The MO left the room. Skinner pulled a chair up to the bedside and sat, looking at his friend's sleeping face, and wondering what his dreams were like, hoping that he had none. He tried to imagine the scene in the Pentlands, and Andy's fight for his life. Jesus, what must Scotland have felt like having this mad, desperate, bull of a man coming at him. What a way to kill someone. He imagined being in the same situation himself, then remembered that he had been; that man was in an unmarked grave too. There are no rules in a fight for survival.

He sat for over an hour, waiting, not thinking of McGuire and Arrow in the corridor outside, thinking only of Andy, and of what he would say when he awoke.

At last he began to stir on the bed. He whispered something. One word, very softly, but Skinner caught it; 'Karen.'

His right shoulder twitched; his head made a butting movement, then began to roll from side to side. His jaws clamped tight working, working. His eyes flickered, closed again, flickered, then suddenly, opened wide. He sat bolt upright in bed with an expression on his face unlike any that Skinner had ever seen — a mixture of terror and sheer animal ferocity.

The big DCC jumped to his feet and held him, using all his own great strength to counter Andy's and press him back down on to the bed. 'Okay, son, it's okay.'

Martin's face cleared at last. 'Bob?' he said, in a dazed croak. 'Where am I? Have I been in an accident? Or shot, or something?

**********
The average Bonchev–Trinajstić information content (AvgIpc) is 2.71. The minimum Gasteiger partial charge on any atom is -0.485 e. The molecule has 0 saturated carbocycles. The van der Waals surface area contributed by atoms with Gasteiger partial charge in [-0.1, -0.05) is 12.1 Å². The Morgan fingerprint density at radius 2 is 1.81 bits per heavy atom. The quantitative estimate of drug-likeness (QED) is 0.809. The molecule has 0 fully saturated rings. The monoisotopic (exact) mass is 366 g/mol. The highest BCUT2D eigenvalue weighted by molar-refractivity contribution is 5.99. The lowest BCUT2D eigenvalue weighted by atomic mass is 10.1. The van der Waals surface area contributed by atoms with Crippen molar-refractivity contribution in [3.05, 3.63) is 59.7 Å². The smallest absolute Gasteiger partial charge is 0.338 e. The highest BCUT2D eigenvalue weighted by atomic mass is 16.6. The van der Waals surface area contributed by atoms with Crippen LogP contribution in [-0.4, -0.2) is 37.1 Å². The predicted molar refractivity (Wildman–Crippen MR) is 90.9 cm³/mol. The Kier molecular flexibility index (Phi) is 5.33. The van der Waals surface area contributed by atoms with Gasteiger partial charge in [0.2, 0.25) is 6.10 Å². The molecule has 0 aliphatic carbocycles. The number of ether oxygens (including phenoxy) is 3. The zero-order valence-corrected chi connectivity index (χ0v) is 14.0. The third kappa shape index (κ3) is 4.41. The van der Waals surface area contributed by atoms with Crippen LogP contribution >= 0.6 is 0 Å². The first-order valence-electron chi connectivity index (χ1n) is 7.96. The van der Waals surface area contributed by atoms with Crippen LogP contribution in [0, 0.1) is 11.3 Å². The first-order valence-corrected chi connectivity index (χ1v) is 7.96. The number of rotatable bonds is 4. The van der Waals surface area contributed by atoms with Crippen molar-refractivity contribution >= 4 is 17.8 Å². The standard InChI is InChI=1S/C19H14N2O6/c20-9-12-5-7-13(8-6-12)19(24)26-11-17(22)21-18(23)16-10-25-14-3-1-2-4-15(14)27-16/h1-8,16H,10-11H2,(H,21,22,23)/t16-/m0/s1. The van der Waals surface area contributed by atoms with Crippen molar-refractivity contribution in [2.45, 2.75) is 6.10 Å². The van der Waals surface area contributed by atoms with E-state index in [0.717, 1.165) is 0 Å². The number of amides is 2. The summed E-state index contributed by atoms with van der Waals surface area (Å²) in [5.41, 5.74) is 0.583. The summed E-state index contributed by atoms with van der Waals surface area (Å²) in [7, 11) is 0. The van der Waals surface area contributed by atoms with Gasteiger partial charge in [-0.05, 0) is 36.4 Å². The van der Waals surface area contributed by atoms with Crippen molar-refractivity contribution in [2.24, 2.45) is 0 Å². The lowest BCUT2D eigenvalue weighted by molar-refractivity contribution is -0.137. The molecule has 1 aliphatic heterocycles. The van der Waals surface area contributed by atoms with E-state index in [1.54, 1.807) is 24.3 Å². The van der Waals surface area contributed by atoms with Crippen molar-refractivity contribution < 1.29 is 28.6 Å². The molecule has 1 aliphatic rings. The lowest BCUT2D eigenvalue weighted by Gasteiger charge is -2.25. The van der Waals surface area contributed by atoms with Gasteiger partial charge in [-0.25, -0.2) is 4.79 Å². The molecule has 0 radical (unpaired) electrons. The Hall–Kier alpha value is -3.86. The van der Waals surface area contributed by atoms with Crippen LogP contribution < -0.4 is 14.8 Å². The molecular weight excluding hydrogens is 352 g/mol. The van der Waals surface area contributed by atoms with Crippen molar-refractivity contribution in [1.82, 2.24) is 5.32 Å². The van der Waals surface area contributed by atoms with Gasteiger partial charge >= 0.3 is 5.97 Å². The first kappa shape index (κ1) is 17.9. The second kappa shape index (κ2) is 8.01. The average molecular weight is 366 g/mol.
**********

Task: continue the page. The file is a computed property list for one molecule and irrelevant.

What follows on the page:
'Bloody hell, that was some nightmare I was having.' He looked at Skinner, read his face, and fell silent again. That unnatural look came back, but this time it was pure terror, and that alone, as everything came flooding back.

"That was no nightmare, was it?' he asked, at last. 'No, Andy boy. No, it wasn't.' 'Scotland. How's he?'

'How do you think? He's dead; you ripped his throat open.'

'Good!' For a second, the DCC was shocked by the intensity of the malice in his best friend's eyes, but then he remembered his own emotions at a similar time.

'I told the rat-fucker I would kill him. He should have believed me.'

'It's just as well he didn't. He wouldn't have played his bloody game if he had; he'd have shot you straight off.' 'You worked it all out then?'

'Mario did. So it was Scotland after all, Scotland who did Alec?'

'I suppose so. Even though it took him years to pluck up the courage; but he had to play his game too. He had to get someone up there.'

'Why in Christ's name did you go for him on your own, Andy?' Skinner asked. 'A man with a history like that.'

'I guess I have to call it an error of judgement. Between you and me, I've got a few distractions in my private life right now. I've done smarter things in my time, right enough.'

He paused. 'On the other hand, if I had taken Sammy Pye with me, one of us would have been dead now. Probably both of us.'

'Aye, well. You can hold an inquiry into yourself, later. You're alive, so fuck the recriminations.'

'What happens now?' Martin asked. 'Report to the Fiscal?'

'Hell no. Nothing happens. It's all taken care of; you're in Army hands at the moment. Adam Arrow's involved and he's made everything go away, including what's left of Scotland.'

The younger man looked up at him. 'You've done that?'

'Too fucking right. Not just for you, for the force. I don't want any of the Alec Smith story to come out.'